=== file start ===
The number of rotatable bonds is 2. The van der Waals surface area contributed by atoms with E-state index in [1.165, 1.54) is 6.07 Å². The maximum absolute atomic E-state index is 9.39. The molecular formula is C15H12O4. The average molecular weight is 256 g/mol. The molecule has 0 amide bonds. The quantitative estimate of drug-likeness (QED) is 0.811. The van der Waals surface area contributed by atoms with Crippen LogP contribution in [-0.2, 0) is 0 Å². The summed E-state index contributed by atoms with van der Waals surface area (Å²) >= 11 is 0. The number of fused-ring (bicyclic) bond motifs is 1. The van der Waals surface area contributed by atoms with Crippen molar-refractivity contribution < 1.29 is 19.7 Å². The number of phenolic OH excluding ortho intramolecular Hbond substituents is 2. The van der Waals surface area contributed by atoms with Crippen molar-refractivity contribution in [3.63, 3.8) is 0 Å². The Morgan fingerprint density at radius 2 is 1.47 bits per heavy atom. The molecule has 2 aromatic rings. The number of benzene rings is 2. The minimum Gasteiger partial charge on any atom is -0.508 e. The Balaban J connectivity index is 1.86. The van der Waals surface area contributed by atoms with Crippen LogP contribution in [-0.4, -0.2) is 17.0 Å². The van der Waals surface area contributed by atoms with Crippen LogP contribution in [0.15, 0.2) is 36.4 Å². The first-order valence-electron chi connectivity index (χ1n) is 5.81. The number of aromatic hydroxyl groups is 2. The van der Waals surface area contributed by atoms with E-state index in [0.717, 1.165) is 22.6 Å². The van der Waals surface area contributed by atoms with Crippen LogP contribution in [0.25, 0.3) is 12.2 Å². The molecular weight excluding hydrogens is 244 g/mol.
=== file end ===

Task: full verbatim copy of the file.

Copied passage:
The number of rotatable bonds is 2. The van der Waals surface area contributed by atoms with E-state index in [1.165, 1.54) is 6.07 Å². The maximum absolute atomic E-state index is 9.39. The molecular formula is C15H12O4. The average molecular weight is 256 g/mol. The molecule has 0 amide bonds. The quantitative estimate of drug-likeness (QED) is 0.811. The van der Waals surface area contributed by atoms with Crippen LogP contribution in [-0.2, 0) is 0 Å². The summed E-state index contributed by atoms with van der Waals surface area (Å²) >= 11 is 0. The number of fused-ring (bicyclic) bond motifs is 1. The van der Waals surface area contributed by atoms with Crippen molar-refractivity contribution < 1.29 is 19.7 Å². The number of phenolic OH excluding ortho intramolecular Hbond substituents is 2. The van der Waals surface area contributed by atoms with Crippen molar-refractivity contribution in [3.63, 3.8) is 0 Å². The Morgan fingerprint density at radius 2 is 1.47 bits per heavy atom. The molecule has 2 aromatic rings. The number of benzene rings is 2. The minimum Gasteiger partial charge on any atom is -0.508 e. The Balaban J connectivity index is 1.86. The van der Waals surface area contributed by atoms with Crippen LogP contribution in [-0.4, -0.2) is 17.0 Å². The van der Waals surface area contributed by atoms with Crippen LogP contribution in [0.15, 0.2) is 36.4 Å². The first-order valence-electron chi connectivity index (χ1n) is 5.81. The number of aromatic hydroxyl groups is 2. The van der Waals surface area contributed by atoms with E-state index in [0.717, 1.165) is 22.6 Å². The van der Waals surface area contributed by atoms with Crippen LogP contribution in [0.25, 0.3) is 12.2 Å². The molecular weight excluding hydrogens is 244 g/mol.